For the shoulder movement, you can use a towel, band, or plastic bar. Begin with arms very wide apart, and keep the elbows locked. Attempt to bring it all the way around (like in the video). When you reach your limit, which would be when you can’t go any further without serious discomfort or moving your elbows, hold the position for a few seconds and return to the starting position. Do several of these rotations, and you’ll notice you can go a little further back every time. The point is to not do a static stretch, but to do short dynamic stretches to warm up the shoulders. The goal here being to eventually be able to rotate completely from back to front without discomfort. Once you can do it from a wide hand position, move your hands in a little more each time. By the time you can do complete rotations with hands only shoulder-width apart, you basically have perfect shoulder flexibility.

Hip mobility work is essential for improving your squat and deadlift. It’ll allow you to get lower in squats and prevent hip pain and injury. Do hip mobility drills every time you are about to begin a lower body training session. No static stretching though.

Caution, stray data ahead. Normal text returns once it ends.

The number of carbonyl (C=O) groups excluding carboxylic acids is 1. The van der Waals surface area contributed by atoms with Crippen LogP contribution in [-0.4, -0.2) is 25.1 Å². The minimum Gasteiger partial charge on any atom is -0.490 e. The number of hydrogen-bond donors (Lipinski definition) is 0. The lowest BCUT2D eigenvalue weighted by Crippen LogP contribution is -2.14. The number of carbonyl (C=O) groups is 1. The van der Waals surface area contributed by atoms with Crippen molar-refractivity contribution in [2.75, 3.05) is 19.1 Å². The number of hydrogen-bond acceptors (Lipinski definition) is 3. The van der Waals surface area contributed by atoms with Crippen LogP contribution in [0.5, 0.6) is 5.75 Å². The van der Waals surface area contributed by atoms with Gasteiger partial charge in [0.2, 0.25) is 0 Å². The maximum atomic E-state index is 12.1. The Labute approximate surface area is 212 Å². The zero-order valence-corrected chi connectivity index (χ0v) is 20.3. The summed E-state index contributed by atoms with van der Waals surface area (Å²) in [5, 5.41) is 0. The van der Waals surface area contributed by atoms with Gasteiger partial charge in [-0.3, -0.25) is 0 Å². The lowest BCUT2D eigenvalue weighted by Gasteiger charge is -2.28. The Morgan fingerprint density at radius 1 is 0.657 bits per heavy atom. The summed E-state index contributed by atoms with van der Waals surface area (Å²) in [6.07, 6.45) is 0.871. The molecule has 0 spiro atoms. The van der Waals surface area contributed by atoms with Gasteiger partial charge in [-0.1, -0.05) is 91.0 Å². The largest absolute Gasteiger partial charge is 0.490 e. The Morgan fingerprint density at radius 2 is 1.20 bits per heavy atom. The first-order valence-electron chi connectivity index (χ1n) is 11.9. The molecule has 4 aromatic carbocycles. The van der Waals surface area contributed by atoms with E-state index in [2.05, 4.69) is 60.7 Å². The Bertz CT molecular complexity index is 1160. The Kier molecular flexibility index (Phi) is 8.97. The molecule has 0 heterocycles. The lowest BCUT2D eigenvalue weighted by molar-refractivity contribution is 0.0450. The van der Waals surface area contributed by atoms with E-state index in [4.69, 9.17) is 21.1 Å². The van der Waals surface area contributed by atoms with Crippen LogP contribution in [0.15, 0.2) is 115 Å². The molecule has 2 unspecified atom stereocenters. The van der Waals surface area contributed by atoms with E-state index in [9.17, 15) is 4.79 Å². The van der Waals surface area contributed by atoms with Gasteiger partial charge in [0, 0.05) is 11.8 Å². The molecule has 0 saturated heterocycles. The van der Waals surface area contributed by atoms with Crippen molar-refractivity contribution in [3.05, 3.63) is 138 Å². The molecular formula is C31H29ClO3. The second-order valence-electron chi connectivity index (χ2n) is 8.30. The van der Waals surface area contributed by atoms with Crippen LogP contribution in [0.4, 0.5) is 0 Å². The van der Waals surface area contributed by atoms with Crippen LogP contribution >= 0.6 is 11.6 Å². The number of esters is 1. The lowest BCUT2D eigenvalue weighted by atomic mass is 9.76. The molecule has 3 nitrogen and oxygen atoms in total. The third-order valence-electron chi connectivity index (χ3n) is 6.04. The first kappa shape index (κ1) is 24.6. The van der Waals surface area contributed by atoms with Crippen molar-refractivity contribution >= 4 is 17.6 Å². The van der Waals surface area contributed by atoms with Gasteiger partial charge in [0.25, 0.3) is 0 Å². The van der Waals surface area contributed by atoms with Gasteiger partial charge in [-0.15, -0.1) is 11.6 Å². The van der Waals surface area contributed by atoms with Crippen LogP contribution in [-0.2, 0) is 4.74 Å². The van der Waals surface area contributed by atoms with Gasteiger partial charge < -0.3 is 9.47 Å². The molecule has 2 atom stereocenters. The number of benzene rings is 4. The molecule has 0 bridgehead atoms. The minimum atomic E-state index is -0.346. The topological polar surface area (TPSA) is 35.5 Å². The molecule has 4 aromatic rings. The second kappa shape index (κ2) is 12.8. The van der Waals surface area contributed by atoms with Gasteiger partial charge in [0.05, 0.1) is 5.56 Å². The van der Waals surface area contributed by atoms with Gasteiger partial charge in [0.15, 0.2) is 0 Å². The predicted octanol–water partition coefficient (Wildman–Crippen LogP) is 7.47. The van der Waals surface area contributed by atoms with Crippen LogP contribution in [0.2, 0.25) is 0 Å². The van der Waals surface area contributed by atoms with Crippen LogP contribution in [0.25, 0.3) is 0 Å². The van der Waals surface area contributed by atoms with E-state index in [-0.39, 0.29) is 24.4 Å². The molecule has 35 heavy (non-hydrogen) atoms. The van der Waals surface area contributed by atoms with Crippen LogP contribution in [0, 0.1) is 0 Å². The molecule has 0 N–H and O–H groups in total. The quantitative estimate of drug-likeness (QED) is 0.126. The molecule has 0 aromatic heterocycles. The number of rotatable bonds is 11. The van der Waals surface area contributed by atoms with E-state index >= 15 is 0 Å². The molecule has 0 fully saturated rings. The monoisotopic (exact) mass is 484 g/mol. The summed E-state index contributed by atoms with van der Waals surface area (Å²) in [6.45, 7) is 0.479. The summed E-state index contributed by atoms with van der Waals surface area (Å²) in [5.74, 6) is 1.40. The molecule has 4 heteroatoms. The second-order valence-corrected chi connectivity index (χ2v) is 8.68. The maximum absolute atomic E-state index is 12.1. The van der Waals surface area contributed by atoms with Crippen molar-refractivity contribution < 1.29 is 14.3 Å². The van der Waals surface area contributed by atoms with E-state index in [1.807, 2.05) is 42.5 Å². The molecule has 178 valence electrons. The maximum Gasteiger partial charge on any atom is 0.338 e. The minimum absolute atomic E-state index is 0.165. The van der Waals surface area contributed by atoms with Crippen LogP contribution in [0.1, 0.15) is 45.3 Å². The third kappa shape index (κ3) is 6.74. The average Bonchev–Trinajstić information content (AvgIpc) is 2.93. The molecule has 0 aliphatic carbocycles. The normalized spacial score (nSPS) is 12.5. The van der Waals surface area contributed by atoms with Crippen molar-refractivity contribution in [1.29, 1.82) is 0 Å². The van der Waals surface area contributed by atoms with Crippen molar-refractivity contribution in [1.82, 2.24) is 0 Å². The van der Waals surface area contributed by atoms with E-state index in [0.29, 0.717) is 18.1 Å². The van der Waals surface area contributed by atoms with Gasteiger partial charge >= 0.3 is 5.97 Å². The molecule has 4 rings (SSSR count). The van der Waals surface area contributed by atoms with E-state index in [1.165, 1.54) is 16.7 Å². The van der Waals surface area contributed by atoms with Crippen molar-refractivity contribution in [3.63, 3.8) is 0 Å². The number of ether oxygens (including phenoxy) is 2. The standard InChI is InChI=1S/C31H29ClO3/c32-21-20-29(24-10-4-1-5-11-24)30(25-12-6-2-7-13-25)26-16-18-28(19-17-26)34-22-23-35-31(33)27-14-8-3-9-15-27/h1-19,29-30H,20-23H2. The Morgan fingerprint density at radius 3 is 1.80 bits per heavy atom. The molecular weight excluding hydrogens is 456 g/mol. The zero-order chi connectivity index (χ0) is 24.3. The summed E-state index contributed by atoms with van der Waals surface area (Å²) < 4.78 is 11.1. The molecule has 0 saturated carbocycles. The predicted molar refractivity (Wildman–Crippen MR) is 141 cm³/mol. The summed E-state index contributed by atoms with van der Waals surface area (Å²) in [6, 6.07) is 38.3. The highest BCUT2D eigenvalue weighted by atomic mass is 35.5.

As for flexibility work, I am a strong believer that flexibility is conductive to a well-rounded athlete. Neglect stretching, and not only do your muscles get too tight, you will not be able to develop your muscles and mobility as well as you could if you stretched regularly. Making it a habit and sticking to your stretch sessions is only a few minutes sacrificed for a lifetime of save and effective lifting. Your hamstrings especially are very tight, and by not stretching the fascia you are limiting growth in your hamstrings. Also a lot of strains, tears, and aches can be prevented if proper stretching was made a priority.

I would say that full stretching sessions should be a part of any training program, and done from 2-3x per week. And that doesn’t mean two or three stretches held for 20 seconds each. I mean all-out stretch sessions, where the stretch is held for a minute or more. Lower body stretching is the priority, especially if you plan on doing a lot of squats and deadlifts. Calves, hamstrings, quads, hips, glutes, ankles, and the groin area all need to be stretched on a regular basis.